Latest Economics Commentary from Simon Barry and His Team at Ulster Bank

SIMON-AND-RICARDO

Highlights from this week's commentary on the economy and financial markets from Ulster Bank Economics team Simon Barry and Ricardo Amaro.


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Ireland: Trends in tax receipts and jobless figures offer encouragement, though survey indicators argue for some caution

Following on from the positive start to the year for retail sales we noted last week, this week’s data flow has brought further encouragement on early-year trends in the Irish economy. Notably, the latest Exchequer Returns show the State’s revenues on a solid footing, with tax receipts up 7.1% y/y in the first quarter.

In contrast to recent years, the annual uplift is not being heavily influenced by Corporation Tax receipts as these were actually down a modest 1.6% y/y, though this is still best seen as a strong performance given last year’s exceptionally rapid 28% growth. Rather, with ex-Corporation tax receipts up 7.5%, it reflects buoyancy in the two biggest categories of Income Tax and VAT, both of which are up +6.5% so far this year, while Excise duties are off to a particularly strong start to the year, up over 11%. The health of VAT receipts chimes well with the signals from the retail sales figures, while the still-solid gains in Income tax revenues are consistent with ongoing improvement in the labour market.

Indeed, provisional figures for March put the jobless rate at a new 11-year low of 5.4%, down from the latest official estimate of 5.7% for Q4 and from 5.8% a year earlier. The latest readings of some prominent survey indicators argue for some caution, however. The composite PMI and the KBC measure of consumer confidence have both edged up from their recent Jan/Feb lows. However, their respective 3-month averages continued to decline in March to stand at multi-year lows, thus highlighting the enduring downside risk to the outlook associated with Brexit-related uncertainty.

 

Eurozone: Domestic demand shows resilience, but trends in manufacturing continue to disappoint

This week’s account of the March ECB Governing Council (GC) meeting confirmed that ECB officials gave some consideration to signalling that interest rates are expected to remain on hold through March 2020, with some members arguing that “a clear easing signal would be important in view of the significant downward revisions to the ECB staff projections”. But the GC ended up agreeing that extending its guidance until the end of 2019 was more consistent with its growth projections which anticipate a gradual pick-up in growth in H2 ’19.

However, the minutes also indicated that the GC stands ready to readjust monetary policy should the outlook evolve less favourably than the ECB expects. In that regard, this week’s economic data provided evidence that domestic demand continues to show resilience. Indeed, final figures for March brought an upward revision to the Eurozone Services PMI, leaving this important barometer of service sector activity growth pointing to a further slight pick-up of growth momentum at the end of Q1. February retail sales figures also left consumer spending trends looking healthy so far in Q1.

Finally, German industrial production (IP) figures also showed unexpected strength, with output rising by 0.7% m/m in February, while the January reading was also upwardly revised. But the details highlighted that total production was boosted by a surge in construction, while manufacturing remained on a weak footing. So today’s IP numbers confirm that German growth is likely to rebound in Q1, but trends in manufacturing leave us cautious on near-term growth prospects.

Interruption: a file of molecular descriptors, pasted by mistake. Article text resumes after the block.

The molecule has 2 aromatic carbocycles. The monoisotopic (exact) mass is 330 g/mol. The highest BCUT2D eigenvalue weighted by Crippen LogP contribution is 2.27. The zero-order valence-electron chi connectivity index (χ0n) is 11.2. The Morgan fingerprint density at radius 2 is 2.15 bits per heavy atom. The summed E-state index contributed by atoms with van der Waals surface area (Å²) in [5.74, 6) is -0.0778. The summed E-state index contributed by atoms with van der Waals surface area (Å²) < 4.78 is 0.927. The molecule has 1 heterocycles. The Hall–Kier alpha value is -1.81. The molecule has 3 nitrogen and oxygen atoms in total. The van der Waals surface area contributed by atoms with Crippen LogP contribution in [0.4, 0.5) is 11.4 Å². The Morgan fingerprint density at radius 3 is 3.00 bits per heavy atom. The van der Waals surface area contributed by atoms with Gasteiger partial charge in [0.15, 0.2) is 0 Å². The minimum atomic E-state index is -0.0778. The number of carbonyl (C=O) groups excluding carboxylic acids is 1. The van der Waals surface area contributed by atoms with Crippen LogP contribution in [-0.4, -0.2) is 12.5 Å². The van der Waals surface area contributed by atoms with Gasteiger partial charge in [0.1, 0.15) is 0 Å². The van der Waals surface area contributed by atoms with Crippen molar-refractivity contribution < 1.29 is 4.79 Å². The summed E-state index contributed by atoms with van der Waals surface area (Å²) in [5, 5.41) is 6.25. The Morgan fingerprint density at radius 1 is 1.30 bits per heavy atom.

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UK: Services activity slides into contraction territory in March

The March PMI surveys provided the latest evidence that Brexit uncertainty is increasingly impacting the UK economy. Following 51.4 in February, the all-sector PMI fell to the 50 no-change benchmark in March indicating that activity growth stalled at the end of Q1 as the key services sector dipped into contraction territory for the 1st time since July 2016.

This more than offset faster growth in manufacturing, with activity in the factory sector boosted by a further step-up stock building, linked to contingency planning for a disorderly Brexit. This also means that the all-sector PMI for Q1 as a whole recorded its weakest quarterly performance since Q4 2012. The Q1 average of 50.6 is at levels which have historically been consistent with very subdued q/q GDP growth of ca. 0.1%, below the BoE’s expectation of 0.3%.

Moreover, forward-looking indicators aren't pointing to any near-term improvement. New business recorded a 3rd decline in a row in March, representing the longest sequence of falling sales volumes since 2009, while Brexit concerns continue to weigh on business sentiment. Overall, this week’s PMI results raise concerns that further deterioration in private sector activity may be on the cards in the months ahead, particularly if UK business sector concerns about Brexit risks and uncertainties don’t ease. 

 

US: February retail sales disappoint but solid income trends argue against writing off the US consumer

This week’s US retail sales report revealed that February sales were well below expectations, with headline and core measures alike all registering unexpected monthly declines. Notably, the ‘control group’ measure (which feeds directly into the GDP estimate of consumer spending) recorded a 0.2% drop in sales against expectations for it to rise by 0.3%. While a disappointing outcome, especially given the context of the market’s current narrative around the US being late-cycle, we are not overly troubled by this week’s figures, for two reasons.